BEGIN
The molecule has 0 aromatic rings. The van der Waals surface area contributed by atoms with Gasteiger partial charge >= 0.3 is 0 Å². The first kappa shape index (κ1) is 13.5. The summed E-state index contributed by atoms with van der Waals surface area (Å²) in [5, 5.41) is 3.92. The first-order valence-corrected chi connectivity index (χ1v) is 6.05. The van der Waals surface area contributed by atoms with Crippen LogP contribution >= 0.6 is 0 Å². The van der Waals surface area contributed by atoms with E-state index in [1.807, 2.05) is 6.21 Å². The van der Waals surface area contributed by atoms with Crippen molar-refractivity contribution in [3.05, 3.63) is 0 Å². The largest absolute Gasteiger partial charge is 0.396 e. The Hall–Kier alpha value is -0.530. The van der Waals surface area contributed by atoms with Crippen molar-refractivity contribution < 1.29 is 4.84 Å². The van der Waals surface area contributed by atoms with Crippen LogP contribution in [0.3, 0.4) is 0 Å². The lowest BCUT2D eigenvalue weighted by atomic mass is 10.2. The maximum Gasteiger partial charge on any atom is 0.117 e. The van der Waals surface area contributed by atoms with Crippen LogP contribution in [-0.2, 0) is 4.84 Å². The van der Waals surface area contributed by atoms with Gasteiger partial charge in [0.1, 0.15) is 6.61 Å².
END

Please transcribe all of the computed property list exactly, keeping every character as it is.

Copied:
The molecule has 0 aromatic rings. The van der Waals surface area contributed by atoms with Gasteiger partial charge >= 0.3 is 0 Å². The first kappa shape index (κ1) is 13.5. The summed E-state index contributed by atoms with van der Waals surface area (Å²) in [5, 5.41) is 3.92. The first-order valence-corrected chi connectivity index (χ1v) is 6.05. The van der Waals surface area contributed by atoms with Crippen LogP contribution >= 0.6 is 0 Å². The van der Waals surface area contributed by atoms with E-state index in [1.807, 2.05) is 6.21 Å². The van der Waals surface area contributed by atoms with Crippen molar-refractivity contribution in [3.05, 3.63) is 0 Å². The largest absolute Gasteiger partial charge is 0.396 e. The Hall–Kier alpha value is -0.530. The van der Waals surface area contributed by atoms with Crippen molar-refractivity contribution < 1.29 is 4.84 Å². The van der Waals surface area contributed by atoms with Crippen LogP contribution in [0.3, 0.4) is 0 Å². The lowest BCUT2D eigenvalue weighted by atomic mass is 10.2. The maximum Gasteiger partial charge on any atom is 0.117 e. The van der Waals surface area contributed by atoms with Crippen LogP contribution in [-0.2, 0) is 4.84 Å². The van der Waals surface area contributed by atoms with Gasteiger partial charge in [0.1, 0.15) is 6.61 Å².